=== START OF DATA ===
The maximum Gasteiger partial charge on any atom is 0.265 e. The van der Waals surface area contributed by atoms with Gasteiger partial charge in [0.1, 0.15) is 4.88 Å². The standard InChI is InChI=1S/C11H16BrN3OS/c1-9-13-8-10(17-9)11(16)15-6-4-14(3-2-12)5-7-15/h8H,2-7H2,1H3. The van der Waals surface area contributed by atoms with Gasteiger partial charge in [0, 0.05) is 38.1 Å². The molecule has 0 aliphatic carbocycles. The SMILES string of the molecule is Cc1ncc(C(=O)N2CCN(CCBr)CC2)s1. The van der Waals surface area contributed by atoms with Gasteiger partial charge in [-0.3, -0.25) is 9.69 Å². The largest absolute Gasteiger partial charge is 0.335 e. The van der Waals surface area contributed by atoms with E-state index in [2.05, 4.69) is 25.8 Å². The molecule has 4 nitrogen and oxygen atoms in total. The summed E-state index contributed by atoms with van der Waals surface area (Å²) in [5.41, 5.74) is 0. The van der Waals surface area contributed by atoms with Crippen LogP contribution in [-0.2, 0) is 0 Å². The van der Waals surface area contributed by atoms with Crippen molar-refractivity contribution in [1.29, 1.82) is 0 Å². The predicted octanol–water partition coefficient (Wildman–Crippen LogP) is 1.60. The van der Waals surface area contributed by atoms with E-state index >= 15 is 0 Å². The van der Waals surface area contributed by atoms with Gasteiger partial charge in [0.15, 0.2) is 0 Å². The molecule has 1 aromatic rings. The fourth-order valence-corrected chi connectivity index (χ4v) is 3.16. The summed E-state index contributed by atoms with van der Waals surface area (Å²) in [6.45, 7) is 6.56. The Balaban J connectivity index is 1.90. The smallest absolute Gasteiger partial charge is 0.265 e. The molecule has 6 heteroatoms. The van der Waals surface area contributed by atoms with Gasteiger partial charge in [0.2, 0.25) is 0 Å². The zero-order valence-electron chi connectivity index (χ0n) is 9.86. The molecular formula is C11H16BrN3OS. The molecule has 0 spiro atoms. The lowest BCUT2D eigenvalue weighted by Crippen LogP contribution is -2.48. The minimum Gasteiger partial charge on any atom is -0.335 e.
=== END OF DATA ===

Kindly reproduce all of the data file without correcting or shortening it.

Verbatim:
The maximum Gasteiger partial charge on any atom is 0.265 e. The van der Waals surface area contributed by atoms with Gasteiger partial charge in [0.1, 0.15) is 4.88 Å². The standard InChI is InChI=1S/C11H16BrN3OS/c1-9-13-8-10(17-9)11(16)15-6-4-14(3-2-12)5-7-15/h8H,2-7H2,1H3. The van der Waals surface area contributed by atoms with Gasteiger partial charge in [0, 0.05) is 38.1 Å². The molecule has 0 aliphatic carbocycles. The SMILES string of the molecule is Cc1ncc(C(=O)N2CCN(CCBr)CC2)s1. The van der Waals surface area contributed by atoms with Gasteiger partial charge in [-0.3, -0.25) is 9.69 Å². The largest absolute Gasteiger partial charge is 0.335 e. The van der Waals surface area contributed by atoms with E-state index in [2.05, 4.69) is 25.8 Å². The molecule has 4 nitrogen and oxygen atoms in total. The summed E-state index contributed by atoms with van der Waals surface area (Å²) in [5.41, 5.74) is 0. The van der Waals surface area contributed by atoms with Crippen LogP contribution in [-0.2, 0) is 0 Å². The van der Waals surface area contributed by atoms with Crippen molar-refractivity contribution in [1.29, 1.82) is 0 Å². The predicted octanol–water partition coefficient (Wildman–Crippen LogP) is 1.60. The van der Waals surface area contributed by atoms with E-state index >= 15 is 0 Å². The van der Waals surface area contributed by atoms with Gasteiger partial charge in [0.15, 0.2) is 0 Å². The molecule has 1 aromatic rings. The fourth-order valence-corrected chi connectivity index (χ4v) is 3.16. The summed E-state index contributed by atoms with van der Waals surface area (Å²) in [6.45, 7) is 6.56. The Balaban J connectivity index is 1.90. The smallest absolute Gasteiger partial charge is 0.265 e. The molecule has 6 heteroatoms. The van der Waals surface area contributed by atoms with Gasteiger partial charge in [0.2, 0.25) is 0 Å². The zero-order valence-electron chi connectivity index (χ0n) is 9.86. The molecular formula is C11H16BrN3OS. The molecule has 0 spiro atoms. The lowest BCUT2D eigenvalue weighted by Crippen LogP contribution is -2.48. The minimum Gasteiger partial charge on any atom is -0.335 e.